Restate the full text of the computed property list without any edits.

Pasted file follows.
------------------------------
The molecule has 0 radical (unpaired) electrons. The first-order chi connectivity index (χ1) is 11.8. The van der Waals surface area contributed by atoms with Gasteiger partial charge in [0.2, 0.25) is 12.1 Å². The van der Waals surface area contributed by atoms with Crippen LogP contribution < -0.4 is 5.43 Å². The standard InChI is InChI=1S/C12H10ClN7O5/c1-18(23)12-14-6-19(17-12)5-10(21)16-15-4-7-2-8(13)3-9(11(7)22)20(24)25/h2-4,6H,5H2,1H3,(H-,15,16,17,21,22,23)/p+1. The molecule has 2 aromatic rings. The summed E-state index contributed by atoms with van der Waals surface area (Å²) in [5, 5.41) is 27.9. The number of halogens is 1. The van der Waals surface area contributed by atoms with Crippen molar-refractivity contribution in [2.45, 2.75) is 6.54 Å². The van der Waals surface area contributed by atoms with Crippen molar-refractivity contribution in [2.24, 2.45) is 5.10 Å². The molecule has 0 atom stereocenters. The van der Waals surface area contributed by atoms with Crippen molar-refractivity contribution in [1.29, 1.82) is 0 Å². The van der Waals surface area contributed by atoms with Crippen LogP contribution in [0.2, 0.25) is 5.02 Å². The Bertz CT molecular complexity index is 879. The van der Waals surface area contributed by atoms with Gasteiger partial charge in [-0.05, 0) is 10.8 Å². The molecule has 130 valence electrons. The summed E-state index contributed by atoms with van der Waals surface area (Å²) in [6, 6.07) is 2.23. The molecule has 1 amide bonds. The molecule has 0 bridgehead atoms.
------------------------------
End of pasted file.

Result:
The molecule has 0 radical (unpaired) electrons. The first-order chi connectivity index (χ1) is 11.8. The van der Waals surface area contributed by atoms with Gasteiger partial charge in [0.2, 0.25) is 12.1 Å². The van der Waals surface area contributed by atoms with Crippen LogP contribution < -0.4 is 5.43 Å². The standard InChI is InChI=1S/C12H10ClN7O5/c1-18(23)12-14-6-19(17-12)5-10(21)16-15-4-7-2-8(13)3-9(11(7)22)20(24)25/h2-4,6H,5H2,1H3,(H-,15,16,17,21,22,23)/p+1. The molecule has 2 aromatic rings. The summed E-state index contributed by atoms with van der Waals surface area (Å²) in [5, 5.41) is 27.9. The number of halogens is 1. The van der Waals surface area contributed by atoms with Crippen molar-refractivity contribution in [2.45, 2.75) is 6.54 Å². The van der Waals surface area contributed by atoms with Crippen molar-refractivity contribution in [2.24, 2.45) is 5.10 Å². The molecule has 0 atom stereocenters. The van der Waals surface area contributed by atoms with Crippen molar-refractivity contribution in [1.29, 1.82) is 0 Å². The van der Waals surface area contributed by atoms with Crippen LogP contribution in [0.2, 0.25) is 5.02 Å². The Bertz CT molecular complexity index is 879. The van der Waals surface area contributed by atoms with Gasteiger partial charge in [-0.05, 0) is 10.8 Å². The molecule has 130 valence electrons. The summed E-state index contributed by atoms with van der Waals surface area (Å²) in [6, 6.07) is 2.23. The molecule has 1 amide bonds. The molecule has 0 bridgehead atoms.